Last week I had a holiday along the North Yorkshire Coast, taking in Whitby, Staithes and Robin Hood’s Bay. I didn’t get any work done but, as is the way with these things, I did draw in a little inspiration from my surroundings and experiences.
Chiefly, I re-considered the processes and functions that drive artists to work on the coast. I had an idea a few months ago to limit my perfume portraits to artists that work on the coast in order to reveal the collective and personal thoughts and inspirations shared between artists and their communities. This may be something I wish to revisit next summer as the environmental, economic and social differences that exist between the coast and inland is tangible, and as such artists occupy them differently.
Also of note is the notion of the Hand of Glory and the powers attributed therein. A Hand of Glory for those who don’t know is a pickled hand of a man who has been hanged which has subsequently been combined with a candle made from his fat. A Hand of Glory is also primed with various beliefs and legends, including the ability to unlock any door and the power to render people motionless.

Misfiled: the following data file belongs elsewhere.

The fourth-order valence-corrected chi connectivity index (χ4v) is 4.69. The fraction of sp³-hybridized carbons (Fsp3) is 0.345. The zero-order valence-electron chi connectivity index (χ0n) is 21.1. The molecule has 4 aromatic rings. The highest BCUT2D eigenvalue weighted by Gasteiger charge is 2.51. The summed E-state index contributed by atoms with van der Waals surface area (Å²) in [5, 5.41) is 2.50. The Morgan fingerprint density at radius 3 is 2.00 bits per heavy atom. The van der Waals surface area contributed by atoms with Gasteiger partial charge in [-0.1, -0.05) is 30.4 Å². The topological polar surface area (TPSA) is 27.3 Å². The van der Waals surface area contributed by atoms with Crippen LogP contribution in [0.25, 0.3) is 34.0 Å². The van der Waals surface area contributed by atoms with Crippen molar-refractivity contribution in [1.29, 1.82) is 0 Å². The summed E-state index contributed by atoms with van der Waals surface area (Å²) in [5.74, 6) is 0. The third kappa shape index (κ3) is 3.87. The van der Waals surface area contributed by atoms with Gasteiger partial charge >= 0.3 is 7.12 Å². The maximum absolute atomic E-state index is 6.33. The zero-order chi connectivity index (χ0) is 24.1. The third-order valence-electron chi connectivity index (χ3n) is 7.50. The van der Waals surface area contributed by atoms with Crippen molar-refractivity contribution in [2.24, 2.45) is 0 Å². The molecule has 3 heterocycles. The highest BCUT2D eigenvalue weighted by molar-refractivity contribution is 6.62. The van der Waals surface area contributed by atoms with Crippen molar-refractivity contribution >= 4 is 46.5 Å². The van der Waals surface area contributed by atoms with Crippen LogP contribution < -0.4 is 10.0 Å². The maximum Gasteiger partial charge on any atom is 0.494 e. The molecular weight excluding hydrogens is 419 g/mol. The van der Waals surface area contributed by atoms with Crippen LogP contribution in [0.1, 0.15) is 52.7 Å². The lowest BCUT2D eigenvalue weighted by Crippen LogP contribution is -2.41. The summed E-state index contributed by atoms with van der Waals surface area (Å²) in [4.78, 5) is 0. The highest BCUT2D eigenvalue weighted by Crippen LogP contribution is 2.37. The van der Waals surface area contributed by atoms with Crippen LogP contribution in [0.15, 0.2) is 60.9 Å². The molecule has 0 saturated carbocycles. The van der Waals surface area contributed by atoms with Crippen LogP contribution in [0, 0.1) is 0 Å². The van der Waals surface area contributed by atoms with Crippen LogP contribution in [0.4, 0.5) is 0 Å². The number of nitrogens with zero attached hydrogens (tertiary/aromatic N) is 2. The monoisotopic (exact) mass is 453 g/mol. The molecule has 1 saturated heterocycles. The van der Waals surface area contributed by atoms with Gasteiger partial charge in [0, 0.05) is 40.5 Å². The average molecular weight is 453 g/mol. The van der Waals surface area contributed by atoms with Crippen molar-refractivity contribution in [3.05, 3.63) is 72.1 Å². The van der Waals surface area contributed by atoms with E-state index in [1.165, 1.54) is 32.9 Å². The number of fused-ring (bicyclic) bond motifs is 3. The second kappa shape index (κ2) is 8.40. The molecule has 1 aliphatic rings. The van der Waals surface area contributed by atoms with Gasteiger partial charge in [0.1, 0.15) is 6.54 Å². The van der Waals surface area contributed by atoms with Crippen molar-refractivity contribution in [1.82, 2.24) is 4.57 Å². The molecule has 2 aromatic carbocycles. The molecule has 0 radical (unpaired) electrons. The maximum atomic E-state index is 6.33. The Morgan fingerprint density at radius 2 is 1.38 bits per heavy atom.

As gruesome as it all sounds I believe it can be utilised in my own practice – particularly within candle making. Primarily, the historical and mythical contexts Hands of Glory are placed in can be re-imagined and re-evaluated within a fine art platform. It certainly presents another way considering the possibilities of candle making and the capacity candles have for storytelling.
Food for thought, then, certainly. But my holiday also afforded me the energy required to complete the reminder of this year’s creative endeavours. So let’s have it!